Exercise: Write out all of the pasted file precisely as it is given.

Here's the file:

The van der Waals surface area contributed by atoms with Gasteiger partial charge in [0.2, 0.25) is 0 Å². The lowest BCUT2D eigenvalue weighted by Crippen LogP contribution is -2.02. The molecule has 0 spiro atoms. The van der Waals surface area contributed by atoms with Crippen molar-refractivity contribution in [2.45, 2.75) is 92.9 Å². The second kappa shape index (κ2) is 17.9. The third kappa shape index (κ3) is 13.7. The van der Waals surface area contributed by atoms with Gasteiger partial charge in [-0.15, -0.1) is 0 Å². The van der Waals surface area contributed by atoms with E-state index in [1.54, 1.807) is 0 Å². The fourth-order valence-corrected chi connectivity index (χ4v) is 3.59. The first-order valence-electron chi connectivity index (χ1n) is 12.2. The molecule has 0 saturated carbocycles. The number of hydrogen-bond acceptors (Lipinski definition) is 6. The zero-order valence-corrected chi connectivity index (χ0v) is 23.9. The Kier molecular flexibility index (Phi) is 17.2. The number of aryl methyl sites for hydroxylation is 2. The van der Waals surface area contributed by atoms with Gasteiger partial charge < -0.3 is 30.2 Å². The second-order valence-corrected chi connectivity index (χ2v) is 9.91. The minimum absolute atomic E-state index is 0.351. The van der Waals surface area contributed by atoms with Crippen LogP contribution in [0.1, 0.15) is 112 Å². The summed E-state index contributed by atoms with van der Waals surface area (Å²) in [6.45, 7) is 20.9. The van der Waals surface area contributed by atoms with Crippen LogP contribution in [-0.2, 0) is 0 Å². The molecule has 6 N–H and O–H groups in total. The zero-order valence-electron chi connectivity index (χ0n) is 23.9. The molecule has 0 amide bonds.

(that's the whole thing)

The van der Waals surface area contributed by atoms with Gasteiger partial charge in [0.2, 0.25) is 0 Å². The lowest BCUT2D eigenvalue weighted by Crippen LogP contribution is -2.02. The molecule has 0 spiro atoms. The van der Waals surface area contributed by atoms with Crippen molar-refractivity contribution in [2.45, 2.75) is 92.9 Å². The second kappa shape index (κ2) is 17.9. The third kappa shape index (κ3) is 13.7. The van der Waals surface area contributed by atoms with Gasteiger partial charge in [-0.15, -0.1) is 0 Å². The van der Waals surface area contributed by atoms with E-state index in [1.54, 1.807) is 0 Å². The fourth-order valence-corrected chi connectivity index (χ4v) is 3.59. The first-order valence-electron chi connectivity index (χ1n) is 12.2. The molecule has 0 saturated carbocycles. The number of hydrogen-bond acceptors (Lipinski definition) is 6. The zero-order valence-corrected chi connectivity index (χ0v) is 23.9. The Kier molecular flexibility index (Phi) is 17.2. The number of aryl methyl sites for hydroxylation is 2. The van der Waals surface area contributed by atoms with Gasteiger partial charge < -0.3 is 30.2 Å². The second-order valence-corrected chi connectivity index (χ2v) is 9.91. The minimum absolute atomic E-state index is 0.351. The van der Waals surface area contributed by atoms with Crippen LogP contribution in [0.1, 0.15) is 112 Å². The summed E-state index contributed by atoms with van der Waals surface area (Å²) in [6.45, 7) is 20.9. The van der Waals surface area contributed by atoms with Crippen LogP contribution in [-0.2, 0) is 0 Å². The molecule has 6 N–H and O–H groups in total. The zero-order valence-electron chi connectivity index (χ0n) is 23.9. The molecule has 0 amide bonds.